Learning and Your Vision
Your eyes are amazing. They have the ability to automatically focus, track moving targets, and move your eyes together as one team. Without these skills, you could experience confusion, decreased reading comprehension, disorientation, lack of focus, and poor cognitive abilities. 20/20 clarity is important, but visual skills and functionality can seriously hinder performance if not developed fully or correctly.
What is Vision Therapy?
Put simply, vision therapy is a form of physical therapy that is used to retrain the brain and eyes to work together more efficiently. It is highly effective and used to treat many common vision problems that glasses simply cannot fix. One of the more well known pediatric issues is known as strabismus (lazy eye), a disorder in which the eyes struggle to look in the same direction at the same time.
Vision therapy has increased its reputation for treating symptoms of common learning disabilities like ADHD. Many of these diagnoses could be related to visual fatigue, and deficiencies in how the eyes move together. Most vision therapy patients report improved academic behavior, like reading speed and comprehension, during and after treatment.
Here are a few vision therapy exercises you can do from home if you want to try it before coming to therapy. These do not replace a training regimen but can supplement them. If you aren’t sure whether vision therapy is right for you or your child, please call us today at 602-547-3255 to learn more!
Vision Therapy Exercises
Tracking Moving Targets
Visual tracking consists of two types of skills: moving your eyes between targets, called saccades, and following moving targets, called pursuits. We use these basic skills every single day in reading, writing, drawing, sports, driving and more, even if we don’t realize it. You might notice a problem with visual tracking if you are losing your place when reading or skimming over words without processing them. There are many vision therapy activities you and your child can do to improve visual tracking like:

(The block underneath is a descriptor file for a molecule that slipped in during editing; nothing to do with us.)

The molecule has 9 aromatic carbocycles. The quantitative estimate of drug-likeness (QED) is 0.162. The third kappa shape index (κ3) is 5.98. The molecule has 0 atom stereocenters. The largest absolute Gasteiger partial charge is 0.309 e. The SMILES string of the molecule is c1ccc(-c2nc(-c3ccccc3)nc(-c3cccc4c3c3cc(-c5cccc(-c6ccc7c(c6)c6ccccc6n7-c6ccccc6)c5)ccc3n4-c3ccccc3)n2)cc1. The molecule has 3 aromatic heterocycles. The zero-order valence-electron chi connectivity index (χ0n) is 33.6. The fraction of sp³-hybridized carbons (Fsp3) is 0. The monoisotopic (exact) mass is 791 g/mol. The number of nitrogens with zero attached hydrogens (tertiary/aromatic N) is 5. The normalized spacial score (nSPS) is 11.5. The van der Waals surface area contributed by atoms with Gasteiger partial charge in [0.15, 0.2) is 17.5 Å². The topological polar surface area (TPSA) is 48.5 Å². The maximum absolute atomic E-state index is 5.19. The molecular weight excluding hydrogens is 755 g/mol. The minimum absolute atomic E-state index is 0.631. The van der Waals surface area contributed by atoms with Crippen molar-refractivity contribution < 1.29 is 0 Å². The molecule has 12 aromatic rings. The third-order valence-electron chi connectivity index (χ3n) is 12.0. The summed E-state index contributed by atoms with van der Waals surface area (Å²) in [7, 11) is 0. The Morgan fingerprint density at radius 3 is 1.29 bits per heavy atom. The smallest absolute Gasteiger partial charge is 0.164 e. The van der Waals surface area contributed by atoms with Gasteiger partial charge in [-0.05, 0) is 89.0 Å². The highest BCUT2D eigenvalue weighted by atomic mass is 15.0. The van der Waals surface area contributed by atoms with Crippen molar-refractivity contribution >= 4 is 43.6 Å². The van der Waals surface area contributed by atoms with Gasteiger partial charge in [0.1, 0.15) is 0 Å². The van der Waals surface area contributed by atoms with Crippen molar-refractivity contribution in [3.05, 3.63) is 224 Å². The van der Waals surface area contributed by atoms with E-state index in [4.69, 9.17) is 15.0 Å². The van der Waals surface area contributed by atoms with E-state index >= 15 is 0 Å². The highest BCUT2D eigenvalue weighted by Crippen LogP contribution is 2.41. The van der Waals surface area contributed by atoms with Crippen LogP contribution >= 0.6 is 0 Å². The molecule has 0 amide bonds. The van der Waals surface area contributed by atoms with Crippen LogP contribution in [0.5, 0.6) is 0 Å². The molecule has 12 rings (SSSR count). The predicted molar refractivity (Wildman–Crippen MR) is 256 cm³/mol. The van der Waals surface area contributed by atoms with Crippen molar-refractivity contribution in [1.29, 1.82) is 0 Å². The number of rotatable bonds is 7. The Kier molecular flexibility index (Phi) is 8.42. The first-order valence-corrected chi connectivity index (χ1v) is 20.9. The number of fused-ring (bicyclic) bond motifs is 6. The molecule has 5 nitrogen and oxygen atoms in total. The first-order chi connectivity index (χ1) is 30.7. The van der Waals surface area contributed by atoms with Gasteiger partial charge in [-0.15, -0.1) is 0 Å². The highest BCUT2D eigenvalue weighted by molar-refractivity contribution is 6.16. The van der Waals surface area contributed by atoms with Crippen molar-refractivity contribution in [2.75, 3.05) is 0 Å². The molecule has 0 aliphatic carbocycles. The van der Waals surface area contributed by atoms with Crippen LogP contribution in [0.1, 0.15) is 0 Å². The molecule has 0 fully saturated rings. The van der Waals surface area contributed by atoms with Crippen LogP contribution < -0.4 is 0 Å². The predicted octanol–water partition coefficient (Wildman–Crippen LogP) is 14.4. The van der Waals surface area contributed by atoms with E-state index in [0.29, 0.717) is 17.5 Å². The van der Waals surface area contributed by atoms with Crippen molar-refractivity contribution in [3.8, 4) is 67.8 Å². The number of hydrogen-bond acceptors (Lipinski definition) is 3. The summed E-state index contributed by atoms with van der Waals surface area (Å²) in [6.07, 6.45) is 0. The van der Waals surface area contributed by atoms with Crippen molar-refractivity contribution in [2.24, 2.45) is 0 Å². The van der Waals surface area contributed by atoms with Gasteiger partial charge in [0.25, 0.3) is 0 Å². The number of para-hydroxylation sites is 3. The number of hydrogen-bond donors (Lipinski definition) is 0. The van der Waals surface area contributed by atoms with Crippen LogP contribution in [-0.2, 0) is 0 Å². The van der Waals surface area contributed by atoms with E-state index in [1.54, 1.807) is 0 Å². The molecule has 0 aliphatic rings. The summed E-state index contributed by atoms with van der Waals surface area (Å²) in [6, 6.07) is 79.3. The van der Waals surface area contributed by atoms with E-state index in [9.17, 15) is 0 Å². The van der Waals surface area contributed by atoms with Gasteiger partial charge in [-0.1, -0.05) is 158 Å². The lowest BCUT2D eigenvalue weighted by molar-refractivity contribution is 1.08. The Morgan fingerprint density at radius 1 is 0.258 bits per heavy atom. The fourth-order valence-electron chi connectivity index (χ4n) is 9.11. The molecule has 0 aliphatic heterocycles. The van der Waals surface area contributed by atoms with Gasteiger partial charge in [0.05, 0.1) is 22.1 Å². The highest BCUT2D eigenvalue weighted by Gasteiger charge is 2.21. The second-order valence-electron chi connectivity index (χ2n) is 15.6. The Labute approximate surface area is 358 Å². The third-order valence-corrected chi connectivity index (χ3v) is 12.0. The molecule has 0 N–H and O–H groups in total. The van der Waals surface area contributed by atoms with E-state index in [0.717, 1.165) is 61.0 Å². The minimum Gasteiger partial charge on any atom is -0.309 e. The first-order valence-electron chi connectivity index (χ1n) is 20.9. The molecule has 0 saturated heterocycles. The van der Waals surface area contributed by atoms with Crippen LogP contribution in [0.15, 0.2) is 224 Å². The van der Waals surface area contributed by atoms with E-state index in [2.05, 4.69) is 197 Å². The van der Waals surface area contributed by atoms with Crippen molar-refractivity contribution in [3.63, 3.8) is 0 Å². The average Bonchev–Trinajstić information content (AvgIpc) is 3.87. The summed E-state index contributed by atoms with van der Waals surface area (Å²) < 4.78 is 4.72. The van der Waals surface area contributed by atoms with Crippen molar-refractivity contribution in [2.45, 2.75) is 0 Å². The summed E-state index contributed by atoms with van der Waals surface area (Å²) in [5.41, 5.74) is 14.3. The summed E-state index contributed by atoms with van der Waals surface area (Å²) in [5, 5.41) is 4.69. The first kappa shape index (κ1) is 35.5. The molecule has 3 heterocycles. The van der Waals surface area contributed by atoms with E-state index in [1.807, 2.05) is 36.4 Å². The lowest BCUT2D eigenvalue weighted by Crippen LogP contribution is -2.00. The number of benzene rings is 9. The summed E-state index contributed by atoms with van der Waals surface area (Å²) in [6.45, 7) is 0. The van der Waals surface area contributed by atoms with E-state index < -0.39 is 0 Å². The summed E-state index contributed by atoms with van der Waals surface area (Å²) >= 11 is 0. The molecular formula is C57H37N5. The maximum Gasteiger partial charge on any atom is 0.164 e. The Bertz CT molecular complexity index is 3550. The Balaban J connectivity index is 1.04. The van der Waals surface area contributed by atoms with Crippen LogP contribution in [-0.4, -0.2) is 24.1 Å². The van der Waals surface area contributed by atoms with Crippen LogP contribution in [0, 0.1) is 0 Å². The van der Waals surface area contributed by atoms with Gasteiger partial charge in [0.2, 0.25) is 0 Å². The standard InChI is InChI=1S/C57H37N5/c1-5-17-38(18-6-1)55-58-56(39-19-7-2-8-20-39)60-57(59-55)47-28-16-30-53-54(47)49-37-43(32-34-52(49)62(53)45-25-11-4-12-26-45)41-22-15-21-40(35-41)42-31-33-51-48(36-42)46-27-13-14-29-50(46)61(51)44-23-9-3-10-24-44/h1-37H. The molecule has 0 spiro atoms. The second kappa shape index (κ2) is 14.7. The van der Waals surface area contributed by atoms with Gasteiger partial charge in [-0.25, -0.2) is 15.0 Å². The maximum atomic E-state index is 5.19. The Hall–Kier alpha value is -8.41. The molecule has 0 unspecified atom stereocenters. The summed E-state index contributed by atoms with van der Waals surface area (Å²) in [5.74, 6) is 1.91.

Focusing on Still Targets
Focusing problems occur when a person cannot sustain focus at one point, or adjust from switching between two images. When looking at your paper and the words come in and out of focus or copying back and forth from a blackboard, and it appears blurry you may have a focusing problem. Vision therapy is very effective at improving focusing issues and accuracy. Glasses and contacts can certainly help as well.
One of our favorite vision therapy exercises for focusing has adopted the fitting name of ‘tromboning.’ Simply hold a pen at arm’s length and focus on it. Move the pen closer to your eyes, slowly, and then outwards again. This improves your focus, depth perception, and can relieve fatigue.
Binocular teamwork is the innate ability your eyes possess to work in unison. Good teamwork is essential for sustained comfortable vision and depth perception. Without it, objects can appear doubled or even moving. Strabismus is a type of binocular focusing problem and can be seen as an eye drifting inward or outward. Most vision therapy experts approach this problem by focusing on each eye individually. Cover one eye and choose a point to focus on (the target can be moving or stationary.) The ‘trombone’ method works here as well. Move the object back and forth and side to side. When finished, repeat with the other eye.
If you suspect any problems with learning related visual problems, please feel free to contact our office at 602-547-3255.